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April 02, 2012
Length of an SLIst ?
I'm trying to find the length of a Slist. I've tried using the 
built in .length function but it generates this error: "Error: no 
property 'length' for type 'SList!(Node)'". Are there any other 
built in ways to find the length?
April 02, 2012
Re: Length of an SLIst ?
On Mon, 02 Apr 2012 22:42:23 +0200, Chris Pons wrote:

> I'm trying to find the length of a Slist. I've tried using the built in
> .length function but it generates this error: "Error: no property
> 'length' for type 'SList!(Node)'". Are there any other built in ways to
> find the length?

Classic singly-linked lists must be iterated to determine length, so use 
std.range.walkLength on it.
April 02, 2012
Re: Length of an SLIst ?
On 4/2/12, Justin Whear <justin@economicmodeling.com> wrote:
> Classic singly-linked lists must be iterated to determine length, so use
> std.range.walkLength on it.

Specifically call it on its range. You can get a range by slicing the
slist, e.g.:

import std.range;
import std.container;

void main()
{
   auto s = SList!int(1, 2, 5, 10);
   assert(walkLength(s[]) == 4);
}
April 02, 2012
Re: Length of an SLIst ?
On 4/2/12, Justin Whear <justin@economicmodeling.com> wrote:
> Classic singly-linked lists must be iterated to determine length

I'm no algorithms buff, but I don't understand the benefit of not
storing the length in the SList. What does it cost to maintain an
extra variable? It's a single increment/decrement on each add/remove
and a little bit of memory to store the count.
April 02, 2012
Re: Length of an SLIst ?
On 04/02/2012 02:10 PM, Andrej Mitrovic wrote:
> On 4/2/12, Justin Whear<justin@economicmodeling.com>  wrote:
>> Classic singly-linked lists must be iterated to determine length
>
> I'm no algorithms buff, but I don't understand the benefit of not
> storing the length in the SList. What does it cost to maintain an
> extra variable? It's a single increment/decrement on each add/remove
> and a little bit of memory to store the count.

Length is not a property of singly-linked lists partly because they are 
supposed to be very light weight data structures. Imagine a hash table 
with buckets based on singly-linked lists. The length property would not 
add any value there but would double the table size.

I remember Matt Austern's presentation on a C++ singly linked list 
implementation where he had explicitly mentioned that he had decided to 
not provide length for the same reason. (I vaguely remember that his 
implementation was for addition to the C++ library, perhaps only to 
support the hash table? I don't remember now.)

Ali
April 02, 2012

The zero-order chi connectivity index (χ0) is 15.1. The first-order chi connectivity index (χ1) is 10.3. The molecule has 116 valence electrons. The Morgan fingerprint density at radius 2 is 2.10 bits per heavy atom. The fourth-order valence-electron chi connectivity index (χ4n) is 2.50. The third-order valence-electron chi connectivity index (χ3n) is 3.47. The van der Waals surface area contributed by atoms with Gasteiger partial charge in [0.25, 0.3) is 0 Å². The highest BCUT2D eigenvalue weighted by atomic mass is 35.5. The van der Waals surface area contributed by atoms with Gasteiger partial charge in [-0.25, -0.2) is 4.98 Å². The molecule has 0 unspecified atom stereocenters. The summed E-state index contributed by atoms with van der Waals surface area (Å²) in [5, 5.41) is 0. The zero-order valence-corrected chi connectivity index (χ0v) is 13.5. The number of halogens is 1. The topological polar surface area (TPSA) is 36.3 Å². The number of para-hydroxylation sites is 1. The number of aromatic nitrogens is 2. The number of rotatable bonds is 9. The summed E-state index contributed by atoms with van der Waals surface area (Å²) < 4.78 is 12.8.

Re: Length of an SLIst ?
On Mon, 02 Apr 2012 17:10:40 -0400, Andrej Mitrovic  
<andrej.mitrovich@gmail.com> wrote:

> On 4/2/12, Justin Whear <justin@economicmodeling.com> wrote:
>> Classic singly-linked lists must be iterated to determine length
>
> I'm no algorithms buff, but I don't understand the benefit of not
> storing the length in the SList. What does it cost to maintain an
> extra variable? It's a single increment/decrement on each add/remove
> and a little bit of memory to store the count.

It all depends on how you model the data.  If the data is contained/owned  
by a single instance, then you can store the length inside that instance.   
If it's not owned (i.e. sublists are also valid SLists) then you cannot do  
that.

In terms of tradeoffs, generally you have to choose between O(1) splicing  
(i.e. removing the tail elements of a list, or splicing in another list in  
the middle) and O(1) length.

-Steve
April 02, 2012
Re: Length of an SLIst ?
On Mon, 02 Apr 2012 23:10:40 +0200, Andrej Mitrovic wrote:

> On 4/2/12, Justin Whear <justin@economicmodeling.com> wrote:
>> Classic singly-linked lists must be iterated to determine length
> 
> I'm no algorithms buff, but I don't understand the benefit of not
> storing the length in the SList. What does it cost to maintain an extra
> variable? It's a single increment/decrement on each add/remove and a
> little bit of memory to store the count.

Generally a singly-linked list is not a single container object, but a 
chain of nodes. Each node knows only of the existence of the next node, 
so operations such as insertion and deletion require just snapping a new 
node into the chain and are constant-time. By contrast, random-access 
operations require walking the chain to find the requested node. In many 
respects, slists and arrays are opposites, with one's weakness being the 
other's strength.
April 02, 2012
Re: Length of an SLIst ?
On 4/2/12, Steven Schveighoffer <schveiguy@yahoo.com> wrote:
> (i.e. sublists are also valid SLists)

I haven't thought of that, good point. :)
April 02, 2012
Re: Length of an SLIst ?
Steven Schveighoffer:

> It all depends on how you model the data.  If the data is 
> contained/owned by a single instance, then you can store the 
> length inside that instance.  If it's not owned (i.e. sublists 
> are also valid SLists) then you cannot do that.

Let me add something to your answer. With Dependent Types
(http://en.wikipedia.org/wiki/Dependent_types ) you are sometimes
able to use the list length, encoded in the types, despite at
run-time the lengths aren't stored in the run-time data structure
:-)

This is not always possible, and it generally requires a type
system more powerful than the D type system if you also want it
to be sufficiently handy to use.

Bye,
bearophile
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